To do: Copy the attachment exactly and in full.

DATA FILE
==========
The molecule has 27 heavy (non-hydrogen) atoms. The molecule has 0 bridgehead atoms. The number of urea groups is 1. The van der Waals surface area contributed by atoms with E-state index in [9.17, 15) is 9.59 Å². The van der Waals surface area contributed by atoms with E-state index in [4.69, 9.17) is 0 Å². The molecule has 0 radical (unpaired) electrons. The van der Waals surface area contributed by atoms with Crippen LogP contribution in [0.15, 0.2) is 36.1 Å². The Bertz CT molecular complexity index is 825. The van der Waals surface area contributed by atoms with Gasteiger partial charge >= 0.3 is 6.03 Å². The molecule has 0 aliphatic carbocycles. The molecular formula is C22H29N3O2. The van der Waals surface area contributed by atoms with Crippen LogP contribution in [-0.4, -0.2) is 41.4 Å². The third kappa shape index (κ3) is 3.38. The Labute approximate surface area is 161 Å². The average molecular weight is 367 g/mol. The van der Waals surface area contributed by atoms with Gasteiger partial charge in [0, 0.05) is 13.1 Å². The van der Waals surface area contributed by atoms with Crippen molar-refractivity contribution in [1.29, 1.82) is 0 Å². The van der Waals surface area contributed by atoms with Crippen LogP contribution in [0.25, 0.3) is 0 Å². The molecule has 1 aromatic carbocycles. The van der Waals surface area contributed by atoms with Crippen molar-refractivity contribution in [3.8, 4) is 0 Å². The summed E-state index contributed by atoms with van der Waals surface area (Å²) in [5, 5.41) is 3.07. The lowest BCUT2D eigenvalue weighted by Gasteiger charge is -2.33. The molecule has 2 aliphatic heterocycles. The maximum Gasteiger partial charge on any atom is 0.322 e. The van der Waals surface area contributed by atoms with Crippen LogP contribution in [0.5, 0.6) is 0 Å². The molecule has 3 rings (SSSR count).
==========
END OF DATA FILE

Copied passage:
The molecule has 27 heavy (non-hydrogen) atoms. The molecule has 0 bridgehead atoms. The number of urea groups is 1. The van der Waals surface area contributed by atoms with E-state index in [9.17, 15) is 9.59 Å². The van der Waals surface area contributed by atoms with E-state index in [4.69, 9.17) is 0 Å². The molecule has 0 radical (unpaired) electrons. The van der Waals surface area contributed by atoms with Crippen LogP contribution in [0.15, 0.2) is 36.1 Å². The Bertz CT molecular complexity index is 825. The van der Waals surface area contributed by atoms with Gasteiger partial charge >= 0.3 is 6.03 Å². The molecule has 0 aliphatic carbocycles. The molecular formula is C22H29N3O2. The van der Waals surface area contributed by atoms with Crippen LogP contribution in [-0.4, -0.2) is 41.4 Å². The third kappa shape index (κ3) is 3.38. The Labute approximate surface area is 161 Å². The average molecular weight is 367 g/mol. The van der Waals surface area contributed by atoms with Gasteiger partial charge in [0, 0.05) is 13.1 Å². The van der Waals surface area contributed by atoms with Crippen molar-refractivity contribution in [1.29, 1.82) is 0 Å². The van der Waals surface area contributed by atoms with Crippen LogP contribution in [0.25, 0.3) is 0 Å². The molecule has 1 aromatic carbocycles. The van der Waals surface area contributed by atoms with Crippen molar-refractivity contribution in [3.8, 4) is 0 Å². The summed E-state index contributed by atoms with van der Waals surface area (Å²) in [5, 5.41) is 3.07. The lowest BCUT2D eigenvalue weighted by Gasteiger charge is -2.33. The molecule has 2 aliphatic heterocycles. The maximum Gasteiger partial charge on any atom is 0.322 e. The van der Waals surface area contributed by atoms with Crippen LogP contribution in [0.5, 0.6) is 0 Å². The molecule has 3 rings (SSSR count).